Monkeypox is a rare disease that is caused by infection with monkeypox virus. Monkeypox virus belongs to the Orthopoxvirus genus which also includes variola virus (which causes smallpox), vaccinia virus (used in the smallpox vaccine), and cowpox virus.
Transmission occurs when an individual comes into contact with the virus from an animal, human, or materials contaminated with the virus. The virus enters the body through broken skin (even if not visible) or the respiratory tract (eyes, nose, or mouth). Human-to-human transmission is thought to occur primarily through large respiratory droplets requiring prolonged face-to-face contact.
The natural reservoir of monkeypox remains unknown. However, African rodents and non-human primates (like monkeys) may harbor the virus and infect people.
In Africa, monkeypox has been shown to cause death in as many as 1 in 10 persons who contract the disease.
Monkeypox was first discovered in 1958 when two outbreaks of a pox-like disease occurred in colonies of monkeys kept for research. The first human case of monkeypox was recorded in 1970 in the Democratic Republic of the Congo during a period of intensified effort to eliminate smallpox. Since then, monkeypox has been reported in people in several other central and western African countries: Cameroon, Central African Republic, Cote d’Ivoire, Democratic Republic of the Congo, Gabon, Liberia, Nigeria, Republic of the Congo, and Sierra Leone. The majority of infections are in the Democratic Republic of the Congo.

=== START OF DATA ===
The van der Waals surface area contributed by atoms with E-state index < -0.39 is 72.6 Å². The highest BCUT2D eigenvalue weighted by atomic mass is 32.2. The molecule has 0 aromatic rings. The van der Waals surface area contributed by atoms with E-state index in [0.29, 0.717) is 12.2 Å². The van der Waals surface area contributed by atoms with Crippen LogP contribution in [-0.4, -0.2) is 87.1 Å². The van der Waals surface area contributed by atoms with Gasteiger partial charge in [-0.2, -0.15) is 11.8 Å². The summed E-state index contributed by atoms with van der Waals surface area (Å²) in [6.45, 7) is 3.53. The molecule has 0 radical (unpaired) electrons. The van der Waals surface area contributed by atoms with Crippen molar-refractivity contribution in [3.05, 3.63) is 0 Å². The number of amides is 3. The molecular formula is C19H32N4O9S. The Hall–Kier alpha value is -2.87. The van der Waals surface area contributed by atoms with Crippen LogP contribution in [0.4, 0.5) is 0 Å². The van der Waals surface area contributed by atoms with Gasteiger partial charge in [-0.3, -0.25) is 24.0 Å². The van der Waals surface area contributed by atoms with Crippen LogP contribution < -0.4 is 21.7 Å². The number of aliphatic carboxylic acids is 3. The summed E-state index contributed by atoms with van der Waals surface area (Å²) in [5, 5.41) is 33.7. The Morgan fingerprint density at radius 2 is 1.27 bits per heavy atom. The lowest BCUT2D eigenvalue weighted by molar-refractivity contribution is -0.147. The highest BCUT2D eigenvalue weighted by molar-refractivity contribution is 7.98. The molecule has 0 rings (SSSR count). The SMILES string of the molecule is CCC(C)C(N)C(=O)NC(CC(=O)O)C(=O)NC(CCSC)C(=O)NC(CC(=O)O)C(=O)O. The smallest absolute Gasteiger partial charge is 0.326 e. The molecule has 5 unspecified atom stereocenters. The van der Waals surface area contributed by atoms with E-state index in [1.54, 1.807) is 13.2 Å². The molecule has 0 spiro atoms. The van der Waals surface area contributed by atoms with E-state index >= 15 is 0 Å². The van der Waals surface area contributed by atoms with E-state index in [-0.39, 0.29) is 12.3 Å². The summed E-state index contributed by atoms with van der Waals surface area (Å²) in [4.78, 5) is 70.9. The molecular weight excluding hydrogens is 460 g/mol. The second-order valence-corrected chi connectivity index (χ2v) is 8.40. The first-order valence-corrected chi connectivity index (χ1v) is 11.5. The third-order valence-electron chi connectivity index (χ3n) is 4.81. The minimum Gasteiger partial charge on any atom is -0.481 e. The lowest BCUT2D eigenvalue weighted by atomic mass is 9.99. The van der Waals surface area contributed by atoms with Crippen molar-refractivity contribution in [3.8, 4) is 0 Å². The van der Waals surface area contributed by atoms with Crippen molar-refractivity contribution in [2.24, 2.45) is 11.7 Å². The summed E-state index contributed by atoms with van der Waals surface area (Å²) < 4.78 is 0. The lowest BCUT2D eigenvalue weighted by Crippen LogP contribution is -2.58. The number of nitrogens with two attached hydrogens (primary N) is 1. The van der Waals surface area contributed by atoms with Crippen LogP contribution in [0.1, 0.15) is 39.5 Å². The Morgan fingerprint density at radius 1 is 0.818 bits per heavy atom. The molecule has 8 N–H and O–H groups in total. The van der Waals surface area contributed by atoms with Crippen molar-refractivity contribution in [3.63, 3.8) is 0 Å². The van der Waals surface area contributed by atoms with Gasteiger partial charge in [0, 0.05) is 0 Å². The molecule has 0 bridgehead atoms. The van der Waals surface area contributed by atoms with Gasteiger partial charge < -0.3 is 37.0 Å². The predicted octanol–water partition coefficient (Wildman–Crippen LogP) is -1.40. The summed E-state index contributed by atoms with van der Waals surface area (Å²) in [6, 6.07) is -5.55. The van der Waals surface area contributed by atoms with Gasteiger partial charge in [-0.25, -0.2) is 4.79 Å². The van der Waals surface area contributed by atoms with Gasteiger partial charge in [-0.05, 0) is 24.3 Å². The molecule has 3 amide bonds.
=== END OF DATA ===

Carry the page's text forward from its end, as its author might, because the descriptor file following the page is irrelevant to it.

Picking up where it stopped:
US monkeypox cases are very rare. Monkeypox does not occur naturally in the US, but cases have occurred that were associated with international travel or importing animals from areas where the disease is more common.
The Centers for Disease Control and Prevention (CDC) is currently tracking monkeypox cases in countries that do not normally report monkeypox including in Europe and the US. Cases include people who self-identify as men who have sex with men. CDC is urging US healthcare professionals to be alert for patients who have rash illness consistent with monkeypox, regardless of travel history, risk factors, or gender or sexual orientation.
In humans, the symptoms of monkeypox are similar to, but milder than, the symptoms of smallpox. Monkeypox begins with fever, headache, muscle aches, swollen lymph nodes, chills, and exhaustion. The incubation period for monkeypox is usually 7−14 days. Within 1 to 3 days (sometimes longer) after the appearance of fever, the infected individual develops a rash, often beginning on the face and then spreading to other parts of the body. The illness typically lasts for 2−4 weeks.
Monkeypox infection can be prevented by:
- Avoiding contact with animals that could harbor the virus (including animals that are sick or that have been found dead in areas where monkeypox occurs) and any materials (such as bedding) that have been in contact with a sick animal
- Isolating infected patients from others who could be at risk for infection
- Washing hands with soap and water or using an alcohol-based hand sanitizer after contact with infected animals or humans
JYNNEOSTM is an attenuated live virus vaccine which has been approved by the US Food and Drug Administration for the prevention of monkeypox and is being evaluated by the Advisory Committee on Immunization Practices (ACIP) for the protection of those at risk of occupational exposure to orthopoxviruses, such as smallpox and monkeypox, in a pre-event setting.
Currently, there is no proven, safe treatment for monkeypox virus infection. To control a monkeypox outbreak in the US, smallpox vaccine, antivirals, and vaccinia immune globulin (VIG) may be used.
If you think you may have monkeypox, talk to a healthcare professional as soon as possible.
Reviewed May 2022
Source: Centers for Disease Control and Prevention